May 06, 2009

OSC goes to Tokyo

Orson Scott Card takes a trip to Tokyo and loves it. He gushes, to be sure (the Japan Tourist Board should hire him), but in a couple of hundred words he describes the experience better than most "correspondents." Dave Barry did a good job too (Dave Barry Does Japan). Journalism needs more sharp-eyed writers and fewer reporters.

Card (rightly) rhapsodizes about the trains in Japan, but (wisely) notes that

If we had stations in the same proportion to the population, they would be so far from most of us that we would never walk to them; and if we had stations in the same proportion to the area, there would only be a relative handful of riders per station.

Sorry, if you build a Shinkansen here, they will not come unless you can do something magically overnight about population density. Right now, my niece is in Numazu on her mission, a "little" town out in the sticks with a population of 205,000 and a population density of 1,100/square km.

Salt Lake City has about the same population, and even with expansion checked by the Wasatch Mountains and the Great Salt Lake, a population density half that. As Card points out, "America won't benefit from urban railways until we create neighborhoods that cluster rather than sprawl."

One way to do that is to peg the price of gasoline at $5.00/gallon (and adjust for inflation). But both sides of the political aisle hate the idea, which means that outside a small number of urban corridors (where zoning and eminent domain present other problems), high-speed rail in particular is a wasteful pipedream.

Expensive gasoline doesn't discourage driving in Japan as much as exorbitant tolls and taxes, and literally having no place to park in the big cities. Out in the 'burbs, cars are very popular, but Japanese car makers aren't rushing to sell electric cars in their domestic market. They can't compete with small displacement gasoline engines.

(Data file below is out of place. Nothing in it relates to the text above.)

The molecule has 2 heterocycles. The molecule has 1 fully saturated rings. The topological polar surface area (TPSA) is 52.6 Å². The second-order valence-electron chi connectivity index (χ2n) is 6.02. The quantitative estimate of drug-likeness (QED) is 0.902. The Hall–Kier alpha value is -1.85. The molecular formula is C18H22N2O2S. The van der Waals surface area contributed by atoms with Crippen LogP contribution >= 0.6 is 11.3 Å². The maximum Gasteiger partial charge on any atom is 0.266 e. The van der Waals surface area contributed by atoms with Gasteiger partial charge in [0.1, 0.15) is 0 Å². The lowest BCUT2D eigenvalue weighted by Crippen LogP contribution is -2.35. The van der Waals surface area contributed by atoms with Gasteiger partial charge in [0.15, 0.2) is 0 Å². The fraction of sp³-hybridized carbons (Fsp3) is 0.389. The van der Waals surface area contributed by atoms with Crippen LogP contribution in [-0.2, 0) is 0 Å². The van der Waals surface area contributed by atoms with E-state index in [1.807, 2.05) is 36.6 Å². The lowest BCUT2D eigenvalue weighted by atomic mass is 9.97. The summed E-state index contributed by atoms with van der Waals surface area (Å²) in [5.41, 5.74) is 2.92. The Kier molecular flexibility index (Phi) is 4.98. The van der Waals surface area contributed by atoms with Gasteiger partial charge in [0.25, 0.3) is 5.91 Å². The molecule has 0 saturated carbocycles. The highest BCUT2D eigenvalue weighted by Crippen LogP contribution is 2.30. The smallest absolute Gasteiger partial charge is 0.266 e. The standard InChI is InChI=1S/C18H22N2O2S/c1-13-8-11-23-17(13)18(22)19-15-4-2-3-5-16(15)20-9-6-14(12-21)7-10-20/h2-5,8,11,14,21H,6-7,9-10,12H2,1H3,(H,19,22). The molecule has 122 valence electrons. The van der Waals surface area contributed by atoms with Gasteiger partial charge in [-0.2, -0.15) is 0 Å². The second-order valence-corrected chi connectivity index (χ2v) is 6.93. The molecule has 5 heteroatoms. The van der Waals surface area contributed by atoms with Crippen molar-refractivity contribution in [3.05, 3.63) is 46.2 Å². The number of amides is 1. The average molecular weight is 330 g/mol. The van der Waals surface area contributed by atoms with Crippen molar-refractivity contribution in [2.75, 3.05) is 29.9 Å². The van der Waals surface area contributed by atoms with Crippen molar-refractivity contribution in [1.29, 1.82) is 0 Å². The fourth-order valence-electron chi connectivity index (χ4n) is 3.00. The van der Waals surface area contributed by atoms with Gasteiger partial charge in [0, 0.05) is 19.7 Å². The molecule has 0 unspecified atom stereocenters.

Pretending for a moment I'm not a running dog libertarian capitalist, the best "exotic" solution is a multi-fuel turbine/electric powerplant that would provide the energy densities that batteries can't by themselves. But I'll bet that improvements in conventional technologies will outpace abracadabra solutions for decades to come.

When it comes to mass transit in the U.S., alas, the biggest obstacles are geography and the stubborn laws of thermodynamics. All those CAFE standards and Volt-style subsidies will only exacerbate the so-called "problem"--the dream of a home in the suburbs--and won't make Mother Nature change her mind.

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# posted by Anonymous Dan
5/06/2009 12:49 PM   
What precisely is the problem that trains are supposed to solve? I have nothing against them but they only succeed as a form of mass transportation when the alternative choice is an even less desirable option. Social engineers who love trains start with the premise that people should want to, if not have to, live & work in high densities. There are tens of millions of Americans who prefer not to emulate cattle being shuttled from the feedlot to the slaughterhouse. Transform their communities into high density clusters and they will respond by moving somewhere less crowded. It is precisely all this open land in America that has helped define American culture and self-determinism. Do-gooders who deign to rope it off and constrain personal mobility should be shipped out off to Paris and forced to waste their lives pan-handling in a dank, yellow, fluorescent-lamp lit metro station.